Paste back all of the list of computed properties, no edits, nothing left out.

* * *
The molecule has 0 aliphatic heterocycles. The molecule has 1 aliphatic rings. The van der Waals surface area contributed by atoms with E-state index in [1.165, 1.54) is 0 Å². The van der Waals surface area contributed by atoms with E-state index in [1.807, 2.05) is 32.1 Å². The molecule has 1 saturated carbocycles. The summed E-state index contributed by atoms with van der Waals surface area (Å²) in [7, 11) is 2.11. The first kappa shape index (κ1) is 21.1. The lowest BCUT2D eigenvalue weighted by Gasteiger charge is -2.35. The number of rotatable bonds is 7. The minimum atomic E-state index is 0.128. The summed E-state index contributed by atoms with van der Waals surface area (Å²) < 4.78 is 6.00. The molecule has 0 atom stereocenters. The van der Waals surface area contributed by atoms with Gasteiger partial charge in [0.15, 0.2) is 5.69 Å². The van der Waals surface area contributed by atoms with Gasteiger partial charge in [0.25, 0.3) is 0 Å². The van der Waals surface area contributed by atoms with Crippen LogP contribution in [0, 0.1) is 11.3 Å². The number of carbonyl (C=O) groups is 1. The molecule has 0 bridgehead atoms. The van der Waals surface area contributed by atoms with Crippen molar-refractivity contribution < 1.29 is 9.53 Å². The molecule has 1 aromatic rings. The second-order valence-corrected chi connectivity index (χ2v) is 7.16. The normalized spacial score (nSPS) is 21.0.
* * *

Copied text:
The molecule has 0 aliphatic heterocycles. The molecule has 1 aliphatic rings. The van der Waals surface area contributed by atoms with E-state index in [1.165, 1.54) is 0 Å². The van der Waals surface area contributed by atoms with E-state index in [1.807, 2.05) is 32.1 Å². The molecule has 1 saturated carbocycles. The summed E-state index contributed by atoms with van der Waals surface area (Å²) in [7, 11) is 2.11. The first kappa shape index (κ1) is 21.1. The lowest BCUT2D eigenvalue weighted by Gasteiger charge is -2.35. The number of rotatable bonds is 7. The minimum atomic E-state index is 0.128. The summed E-state index contributed by atoms with van der Waals surface area (Å²) < 4.78 is 6.00. The molecule has 0 atom stereocenters. The van der Waals surface area contributed by atoms with Gasteiger partial charge in [0.15, 0.2) is 5.69 Å². The van der Waals surface area contributed by atoms with Gasteiger partial charge in [0.25, 0.3) is 0 Å². The van der Waals surface area contributed by atoms with Crippen LogP contribution in [0, 0.1) is 11.3 Å². The number of carbonyl (C=O) groups is 1. The molecule has 0 bridgehead atoms. The van der Waals surface area contributed by atoms with Crippen molar-refractivity contribution < 1.29 is 9.53 Å². The molecule has 1 aromatic rings. The second-order valence-corrected chi connectivity index (χ2v) is 7.16. The normalized spacial score (nSPS) is 21.0.